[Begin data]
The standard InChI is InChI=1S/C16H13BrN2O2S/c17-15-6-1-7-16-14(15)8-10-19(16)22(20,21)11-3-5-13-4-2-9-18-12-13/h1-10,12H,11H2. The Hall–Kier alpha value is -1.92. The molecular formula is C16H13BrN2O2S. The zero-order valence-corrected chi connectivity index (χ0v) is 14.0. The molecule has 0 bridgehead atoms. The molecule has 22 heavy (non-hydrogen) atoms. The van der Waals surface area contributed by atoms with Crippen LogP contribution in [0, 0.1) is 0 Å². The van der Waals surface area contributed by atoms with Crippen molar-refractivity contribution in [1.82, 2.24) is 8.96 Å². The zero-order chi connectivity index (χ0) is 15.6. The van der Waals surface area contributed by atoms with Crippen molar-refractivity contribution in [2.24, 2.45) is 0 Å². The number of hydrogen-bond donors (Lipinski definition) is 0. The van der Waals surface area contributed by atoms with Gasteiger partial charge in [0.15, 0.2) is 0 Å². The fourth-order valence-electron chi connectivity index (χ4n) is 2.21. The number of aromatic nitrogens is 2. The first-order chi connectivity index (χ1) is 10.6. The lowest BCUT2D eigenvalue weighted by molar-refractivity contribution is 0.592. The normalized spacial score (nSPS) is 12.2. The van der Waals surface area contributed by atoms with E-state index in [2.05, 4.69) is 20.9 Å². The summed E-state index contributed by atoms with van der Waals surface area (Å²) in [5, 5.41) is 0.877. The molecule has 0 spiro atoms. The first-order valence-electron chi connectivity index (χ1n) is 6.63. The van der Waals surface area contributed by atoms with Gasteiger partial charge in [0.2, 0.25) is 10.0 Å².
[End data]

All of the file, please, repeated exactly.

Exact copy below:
The standard InChI is InChI=1S/C16H13BrN2O2S/c17-15-6-1-7-16-14(15)8-10-19(16)22(20,21)11-3-5-13-4-2-9-18-12-13/h1-10,12H,11H2. The Hall–Kier alpha value is -1.92. The molecular formula is C16H13BrN2O2S. The zero-order valence-corrected chi connectivity index (χ0v) is 14.0. The molecule has 0 bridgehead atoms. The molecule has 22 heavy (non-hydrogen) atoms. The van der Waals surface area contributed by atoms with Crippen LogP contribution in [0, 0.1) is 0 Å². The van der Waals surface area contributed by atoms with Crippen molar-refractivity contribution in [1.82, 2.24) is 8.96 Å². The zero-order chi connectivity index (χ0) is 15.6. The van der Waals surface area contributed by atoms with Crippen molar-refractivity contribution in [2.24, 2.45) is 0 Å². The number of hydrogen-bond donors (Lipinski definition) is 0. The van der Waals surface area contributed by atoms with Gasteiger partial charge in [0.15, 0.2) is 0 Å². The fourth-order valence-electron chi connectivity index (χ4n) is 2.21. The number of aromatic nitrogens is 2. The first-order chi connectivity index (χ1) is 10.6. The lowest BCUT2D eigenvalue weighted by molar-refractivity contribution is 0.592. The normalized spacial score (nSPS) is 12.2. The van der Waals surface area contributed by atoms with E-state index in [2.05, 4.69) is 20.9 Å². The summed E-state index contributed by atoms with van der Waals surface area (Å²) in [5, 5.41) is 0.877. The molecule has 0 spiro atoms. The first-order valence-electron chi connectivity index (χ1n) is 6.63. The van der Waals surface area contributed by atoms with Gasteiger partial charge in [0.2, 0.25) is 10.0 Å².